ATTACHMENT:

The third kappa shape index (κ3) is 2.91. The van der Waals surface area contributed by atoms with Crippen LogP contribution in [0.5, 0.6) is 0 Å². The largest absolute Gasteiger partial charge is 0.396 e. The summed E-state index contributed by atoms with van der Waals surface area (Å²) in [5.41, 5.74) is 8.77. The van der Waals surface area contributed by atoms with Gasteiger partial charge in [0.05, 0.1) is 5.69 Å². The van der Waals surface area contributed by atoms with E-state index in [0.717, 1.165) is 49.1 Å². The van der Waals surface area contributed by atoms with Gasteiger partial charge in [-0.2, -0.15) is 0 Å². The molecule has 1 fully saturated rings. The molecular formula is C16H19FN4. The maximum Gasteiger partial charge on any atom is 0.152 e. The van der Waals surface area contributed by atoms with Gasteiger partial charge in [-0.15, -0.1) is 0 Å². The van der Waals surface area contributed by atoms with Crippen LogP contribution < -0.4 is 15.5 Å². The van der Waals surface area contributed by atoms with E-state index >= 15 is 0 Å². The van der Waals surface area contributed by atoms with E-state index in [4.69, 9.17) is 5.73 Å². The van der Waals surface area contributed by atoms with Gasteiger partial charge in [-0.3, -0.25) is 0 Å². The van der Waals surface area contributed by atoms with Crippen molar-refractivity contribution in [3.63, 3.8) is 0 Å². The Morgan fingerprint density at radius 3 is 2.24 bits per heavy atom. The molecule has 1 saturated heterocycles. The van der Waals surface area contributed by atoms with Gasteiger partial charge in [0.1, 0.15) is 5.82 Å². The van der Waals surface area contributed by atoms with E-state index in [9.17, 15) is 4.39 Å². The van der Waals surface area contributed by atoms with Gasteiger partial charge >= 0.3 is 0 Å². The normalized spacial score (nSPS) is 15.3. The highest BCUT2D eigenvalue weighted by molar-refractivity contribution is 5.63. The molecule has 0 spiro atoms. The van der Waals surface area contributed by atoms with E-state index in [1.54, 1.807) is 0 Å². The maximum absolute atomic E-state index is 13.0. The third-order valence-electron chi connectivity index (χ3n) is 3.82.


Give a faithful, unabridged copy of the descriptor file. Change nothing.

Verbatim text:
The third kappa shape index (κ3) is 2.91. The van der Waals surface area contributed by atoms with Crippen LogP contribution in [0.5, 0.6) is 0 Å². The largest absolute Gasteiger partial charge is 0.396 e. The summed E-state index contributed by atoms with van der Waals surface area (Å²) in [5.41, 5.74) is 8.77. The van der Waals surface area contributed by atoms with Gasteiger partial charge in [0.05, 0.1) is 5.69 Å². The van der Waals surface area contributed by atoms with E-state index in [0.717, 1.165) is 49.1 Å². The van der Waals surface area contributed by atoms with Gasteiger partial charge in [-0.2, -0.15) is 0 Å². The molecule has 1 fully saturated rings. The molecular formula is C16H19FN4. The maximum Gasteiger partial charge on any atom is 0.152 e. The van der Waals surface area contributed by atoms with Gasteiger partial charge in [-0.15, -0.1) is 0 Å². The van der Waals surface area contributed by atoms with Crippen LogP contribution < -0.4 is 15.5 Å². The van der Waals surface area contributed by atoms with E-state index >= 15 is 0 Å². The van der Waals surface area contributed by atoms with E-state index in [4.69, 9.17) is 5.73 Å². The van der Waals surface area contributed by atoms with Gasteiger partial charge in [-0.3, -0.25) is 0 Å². The van der Waals surface area contributed by atoms with Crippen molar-refractivity contribution in [3.63, 3.8) is 0 Å². The Morgan fingerprint density at radius 3 is 2.24 bits per heavy atom. The molecule has 1 saturated heterocycles. The van der Waals surface area contributed by atoms with Gasteiger partial charge in [0.1, 0.15) is 5.82 Å². The van der Waals surface area contributed by atoms with E-state index in [9.17, 15) is 4.39 Å². The van der Waals surface area contributed by atoms with Gasteiger partial charge >= 0.3 is 0 Å². The normalized spacial score (nSPS) is 15.3. The highest BCUT2D eigenvalue weighted by molar-refractivity contribution is 5.63. The molecule has 0 spiro atoms. The van der Waals surface area contributed by atoms with E-state index in [1.54, 1.807) is 0 Å². The maximum absolute atomic E-state index is 13.0. The third-order valence-electron chi connectivity index (χ3n) is 3.82.